12:17 [Pub][ePrint]

In this paper we propose an attack on block ciphers where we combine techniques derived from algebraic and fault based cryptanalysis. The recently introduced block cipher LED serves us as a target for our attack. We show how to construct an algebraic representation of the encryption map and how to cast the side channel information gained from a fault injection into polynomial form. The resulting polynomial system is converted into a logical formula in conjunctive normal form and handed over to a SAT solver for reconstruction of the secret key. Following this approach we were able to mount a new, successful attack on the version of LED that uses a 64-bit secret key, requiring only a single fault injection.

12:17 [Pub][ePrint]

We present a framework that unifies several standard differential techniques. This unified view allows us to consider many, potentially all, output differences for a given input difference and to combine the information derived from them in an optimal way. We then propose a new attack that implicitly mounts several standard, truncated, impossible, improbable and possible future variants of differential attacks in parallel and hence allows to significantly improve upon known differential attacks using the same input difference. To demonstrate the viability of our techniques, we apply them to KATAN-32. In particular, our attack allows us to break 115 rounds of KATAN-32, which is 37 rounds more than previous work. For this, our attack exploits the non-uniformity of the difference distribution after 91 rounds which is 20 rounds more than the previously best known differential characteristic.

Since our results still cover less than 1/2 of the cipher, they further strengthen our confidence in KATAN-32\'s resistance against differential attacks.

2012-07-21
00:17 [Pub][ePrint]

Certificateless cryptosystems were proposed by Al-Riyami and Paterson in 2003 [1] to solve problems of public key cryptosystems based on PKI and based on identity. Up to now, various types of certificateless cryptographic primitives as encryption functions, signature schemes, key agreement protocols and etc, have been designed. But to the best of our knowledge, multiple-key agreement protocols have not been proposed based on certificateless cryptosystem yet. So in this paper we propose a certificateless authenticated multiple-key agreement protocol with bilinear pairings.

2012-07-20
21:17 [Pub][ePrint]

Designing an ID based signcryption scheme in the standard model is among the most interesting and important problems in cryptography. However, all the existing systems in the ID based setting, in the standard model, do not have either the unforgeability property or the indistinguishability property or both of them. In this paper, we present the first provably secure ID based signcryption scheme in the standard model with both these properties. The unforgeability property of this scheme is based on the hardness of Computational Diffie-Hellman problem and the indistinguishability property of this scheme is based on the hardness of Decisional Bilinear Diffie-Hellman problem. Our scheme is strongly unforgeable in the strong attack mode called insider security. Moreover, our scheme possess an interesting property called public verifiability of the ciphertext. Our scheme integrates cleverly, a modified version of Waters\' IBE and a suitably modified version of the ID based signature scheme in the standard model proposed by Paterson et al. However, our security reductions are more efficient. Specifically, while the security reductions for indistinguishability is similar to the bounds of Waters\' scheme, the unforgeability reductions are way better than the bounds for Paterson et al.\'s scheme.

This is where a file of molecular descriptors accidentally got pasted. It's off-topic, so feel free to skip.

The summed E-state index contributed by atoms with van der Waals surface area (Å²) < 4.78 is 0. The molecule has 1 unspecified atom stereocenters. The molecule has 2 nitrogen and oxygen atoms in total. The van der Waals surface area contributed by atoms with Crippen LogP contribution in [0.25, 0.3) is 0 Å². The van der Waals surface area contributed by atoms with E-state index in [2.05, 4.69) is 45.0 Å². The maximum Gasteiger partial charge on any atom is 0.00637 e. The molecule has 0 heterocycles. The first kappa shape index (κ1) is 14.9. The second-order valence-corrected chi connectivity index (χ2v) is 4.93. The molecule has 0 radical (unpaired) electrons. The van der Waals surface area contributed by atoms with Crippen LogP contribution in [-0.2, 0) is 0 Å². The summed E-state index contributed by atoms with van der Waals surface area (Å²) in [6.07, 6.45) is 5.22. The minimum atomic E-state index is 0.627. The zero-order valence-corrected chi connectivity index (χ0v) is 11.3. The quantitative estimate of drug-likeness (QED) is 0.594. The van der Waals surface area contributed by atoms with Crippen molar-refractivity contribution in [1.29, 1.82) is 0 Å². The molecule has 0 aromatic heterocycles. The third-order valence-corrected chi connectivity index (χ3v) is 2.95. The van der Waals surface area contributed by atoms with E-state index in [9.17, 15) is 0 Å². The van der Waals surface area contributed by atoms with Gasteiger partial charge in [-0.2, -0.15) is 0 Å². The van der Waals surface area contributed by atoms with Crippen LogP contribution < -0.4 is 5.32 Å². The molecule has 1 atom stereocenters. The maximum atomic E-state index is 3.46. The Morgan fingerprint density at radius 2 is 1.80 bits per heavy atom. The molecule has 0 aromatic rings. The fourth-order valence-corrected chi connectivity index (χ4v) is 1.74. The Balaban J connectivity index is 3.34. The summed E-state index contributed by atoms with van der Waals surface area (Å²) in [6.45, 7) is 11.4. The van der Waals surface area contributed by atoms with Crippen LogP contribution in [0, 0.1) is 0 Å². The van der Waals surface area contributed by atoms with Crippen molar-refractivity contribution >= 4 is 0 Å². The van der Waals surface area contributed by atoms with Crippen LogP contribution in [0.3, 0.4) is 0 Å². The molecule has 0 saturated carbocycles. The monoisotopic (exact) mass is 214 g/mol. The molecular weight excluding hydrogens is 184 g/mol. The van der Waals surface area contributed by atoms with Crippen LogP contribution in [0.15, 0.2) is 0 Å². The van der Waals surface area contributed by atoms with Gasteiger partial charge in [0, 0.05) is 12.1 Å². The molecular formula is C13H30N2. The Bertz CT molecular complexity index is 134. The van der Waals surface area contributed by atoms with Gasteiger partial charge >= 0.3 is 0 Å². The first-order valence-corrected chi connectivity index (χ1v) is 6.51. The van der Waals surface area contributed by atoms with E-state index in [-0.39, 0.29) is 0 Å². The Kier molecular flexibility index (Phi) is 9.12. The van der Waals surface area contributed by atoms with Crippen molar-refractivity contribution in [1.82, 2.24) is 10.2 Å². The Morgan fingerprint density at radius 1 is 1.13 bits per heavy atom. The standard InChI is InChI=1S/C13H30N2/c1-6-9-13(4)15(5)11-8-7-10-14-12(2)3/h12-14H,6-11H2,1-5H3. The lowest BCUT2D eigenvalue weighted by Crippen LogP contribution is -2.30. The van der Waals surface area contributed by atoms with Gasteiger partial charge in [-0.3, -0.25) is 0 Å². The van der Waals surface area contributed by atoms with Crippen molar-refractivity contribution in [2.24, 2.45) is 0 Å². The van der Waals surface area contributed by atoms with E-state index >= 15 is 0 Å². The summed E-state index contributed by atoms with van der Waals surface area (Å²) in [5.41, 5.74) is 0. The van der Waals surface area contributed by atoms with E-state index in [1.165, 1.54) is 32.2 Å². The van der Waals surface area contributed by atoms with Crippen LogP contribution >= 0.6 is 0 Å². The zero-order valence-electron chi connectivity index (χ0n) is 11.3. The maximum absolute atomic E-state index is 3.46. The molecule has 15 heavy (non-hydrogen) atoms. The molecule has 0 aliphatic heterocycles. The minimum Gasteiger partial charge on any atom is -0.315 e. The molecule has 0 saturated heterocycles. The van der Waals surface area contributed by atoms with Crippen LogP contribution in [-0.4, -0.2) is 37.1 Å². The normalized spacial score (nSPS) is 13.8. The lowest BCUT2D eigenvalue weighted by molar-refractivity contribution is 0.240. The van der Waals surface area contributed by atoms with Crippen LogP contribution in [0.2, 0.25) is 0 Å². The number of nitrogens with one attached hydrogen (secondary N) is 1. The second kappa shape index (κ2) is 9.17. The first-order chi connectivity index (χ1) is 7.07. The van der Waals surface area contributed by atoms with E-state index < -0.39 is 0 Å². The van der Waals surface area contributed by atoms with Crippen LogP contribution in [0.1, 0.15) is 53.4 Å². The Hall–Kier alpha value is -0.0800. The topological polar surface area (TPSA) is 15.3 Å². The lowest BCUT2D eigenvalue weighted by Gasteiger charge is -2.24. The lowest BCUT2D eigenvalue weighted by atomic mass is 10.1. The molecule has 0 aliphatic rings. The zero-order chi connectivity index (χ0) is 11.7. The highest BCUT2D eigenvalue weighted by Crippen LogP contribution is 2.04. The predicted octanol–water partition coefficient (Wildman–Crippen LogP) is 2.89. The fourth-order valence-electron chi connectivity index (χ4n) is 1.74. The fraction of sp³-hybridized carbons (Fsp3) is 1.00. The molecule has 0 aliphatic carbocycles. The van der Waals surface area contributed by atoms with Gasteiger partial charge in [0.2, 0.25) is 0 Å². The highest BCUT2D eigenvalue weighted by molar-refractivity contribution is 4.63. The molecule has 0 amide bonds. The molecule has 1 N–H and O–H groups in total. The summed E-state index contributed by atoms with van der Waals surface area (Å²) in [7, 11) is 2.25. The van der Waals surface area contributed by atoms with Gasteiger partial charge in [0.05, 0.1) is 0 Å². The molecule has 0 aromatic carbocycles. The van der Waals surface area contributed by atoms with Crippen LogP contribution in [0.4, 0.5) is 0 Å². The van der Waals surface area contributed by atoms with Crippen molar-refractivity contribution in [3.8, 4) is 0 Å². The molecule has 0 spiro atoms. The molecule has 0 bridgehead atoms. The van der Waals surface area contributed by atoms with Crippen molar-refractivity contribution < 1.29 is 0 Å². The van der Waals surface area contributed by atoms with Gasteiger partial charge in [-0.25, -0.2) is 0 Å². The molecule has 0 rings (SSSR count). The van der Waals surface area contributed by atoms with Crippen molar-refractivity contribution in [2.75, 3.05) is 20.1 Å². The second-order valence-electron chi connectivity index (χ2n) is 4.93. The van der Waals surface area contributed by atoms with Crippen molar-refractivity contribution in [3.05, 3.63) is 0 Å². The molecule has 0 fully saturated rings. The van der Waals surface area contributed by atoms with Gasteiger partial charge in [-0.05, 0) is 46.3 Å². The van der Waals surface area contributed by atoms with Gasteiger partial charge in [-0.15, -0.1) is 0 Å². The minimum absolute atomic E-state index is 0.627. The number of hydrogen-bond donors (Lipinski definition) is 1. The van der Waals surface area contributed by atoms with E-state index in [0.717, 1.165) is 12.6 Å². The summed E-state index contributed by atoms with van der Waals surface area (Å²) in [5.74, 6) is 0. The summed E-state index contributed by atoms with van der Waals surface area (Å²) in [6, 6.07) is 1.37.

2012-07-19
06:17 [Pub][ePrint]

Privacy of RFID systems is receiving increasing attentions in the

RFID community and an important issue required as to the security of RFID system. Backward privacy means the adversary can not trace the tag later even if he reveals the internal states of the tag sometimes before. In this paper, we analyze two recently proposed RFID authentication schemes: Randomized GPS and Randomized Hashed GPS scheme. We show both of them can not provide backward privacy in Juels and Weis privacy model, which allows the adversary to know whether the reader authenticates the tag successfully or not. In addition, we present a new protocol, called Challenge-Hiding GPS, based on the Schnorr identification scheme. The challenge is hidden from the eavesdropping through the technique of Diffie-Hellman key agreement protocol. The new protocol can satisfy backward privacy, and it has less communication overheads and almost the same computation, compared with the two schemes analyzed.

2012-07-18
18:17 [Event][New]

Submission: 15 December 2012